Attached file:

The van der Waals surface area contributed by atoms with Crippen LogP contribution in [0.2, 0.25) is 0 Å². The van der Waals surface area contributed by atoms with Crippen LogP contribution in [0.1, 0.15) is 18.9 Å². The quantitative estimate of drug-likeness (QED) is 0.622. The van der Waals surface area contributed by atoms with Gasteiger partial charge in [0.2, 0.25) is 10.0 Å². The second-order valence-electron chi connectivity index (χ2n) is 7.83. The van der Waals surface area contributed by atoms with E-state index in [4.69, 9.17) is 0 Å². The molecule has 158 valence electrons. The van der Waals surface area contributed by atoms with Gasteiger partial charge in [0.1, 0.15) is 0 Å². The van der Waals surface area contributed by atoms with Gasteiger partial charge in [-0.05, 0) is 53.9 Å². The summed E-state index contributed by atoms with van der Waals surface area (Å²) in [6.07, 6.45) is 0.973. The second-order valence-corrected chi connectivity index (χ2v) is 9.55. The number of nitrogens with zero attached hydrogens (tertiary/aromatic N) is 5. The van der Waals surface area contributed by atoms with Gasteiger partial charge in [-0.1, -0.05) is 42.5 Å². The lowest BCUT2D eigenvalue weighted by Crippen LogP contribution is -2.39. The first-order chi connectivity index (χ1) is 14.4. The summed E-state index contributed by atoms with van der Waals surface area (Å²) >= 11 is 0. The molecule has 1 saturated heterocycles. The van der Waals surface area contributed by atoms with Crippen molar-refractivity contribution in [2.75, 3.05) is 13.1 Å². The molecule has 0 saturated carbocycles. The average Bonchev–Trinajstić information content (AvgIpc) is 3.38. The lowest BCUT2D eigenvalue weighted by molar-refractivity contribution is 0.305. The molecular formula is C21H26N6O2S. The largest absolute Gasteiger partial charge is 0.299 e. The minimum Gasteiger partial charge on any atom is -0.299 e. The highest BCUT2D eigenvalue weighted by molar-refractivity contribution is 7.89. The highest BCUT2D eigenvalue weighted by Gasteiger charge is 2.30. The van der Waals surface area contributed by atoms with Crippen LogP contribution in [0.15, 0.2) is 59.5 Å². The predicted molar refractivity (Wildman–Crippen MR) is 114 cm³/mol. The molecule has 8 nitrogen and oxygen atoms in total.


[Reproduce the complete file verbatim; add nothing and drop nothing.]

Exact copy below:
The van der Waals surface area contributed by atoms with Crippen LogP contribution in [0.2, 0.25) is 0 Å². The van der Waals surface area contributed by atoms with Crippen LogP contribution in [0.1, 0.15) is 18.9 Å². The quantitative estimate of drug-likeness (QED) is 0.622. The van der Waals surface area contributed by atoms with Gasteiger partial charge in [0.2, 0.25) is 10.0 Å². The second-order valence-electron chi connectivity index (χ2n) is 7.83. The van der Waals surface area contributed by atoms with E-state index in [4.69, 9.17) is 0 Å². The molecule has 158 valence electrons. The van der Waals surface area contributed by atoms with Gasteiger partial charge in [0.1, 0.15) is 0 Å². The van der Waals surface area contributed by atoms with Gasteiger partial charge in [-0.05, 0) is 53.9 Å². The summed E-state index contributed by atoms with van der Waals surface area (Å²) in [6.07, 6.45) is 0.973. The second-order valence-corrected chi connectivity index (χ2v) is 9.55. The number of nitrogens with zero attached hydrogens (tertiary/aromatic N) is 5. The van der Waals surface area contributed by atoms with Gasteiger partial charge in [-0.1, -0.05) is 42.5 Å². The lowest BCUT2D eigenvalue weighted by Crippen LogP contribution is -2.39. The first-order chi connectivity index (χ1) is 14.4. The summed E-state index contributed by atoms with van der Waals surface area (Å²) >= 11 is 0. The molecule has 1 saturated heterocycles. The van der Waals surface area contributed by atoms with Crippen molar-refractivity contribution in [2.75, 3.05) is 13.1 Å². The molecule has 0 saturated carbocycles. The average Bonchev–Trinajstić information content (AvgIpc) is 3.38. The lowest BCUT2D eigenvalue weighted by molar-refractivity contribution is 0.305. The molecular formula is C21H26N6O2S. The largest absolute Gasteiger partial charge is 0.299 e. The minimum Gasteiger partial charge on any atom is -0.299 e. The highest BCUT2D eigenvalue weighted by molar-refractivity contribution is 7.89. The highest BCUT2D eigenvalue weighted by Gasteiger charge is 2.30. The van der Waals surface area contributed by atoms with Crippen LogP contribution in [0.15, 0.2) is 59.5 Å². The predicted molar refractivity (Wildman–Crippen MR) is 114 cm³/mol. The molecule has 8 nitrogen and oxygen atoms in total.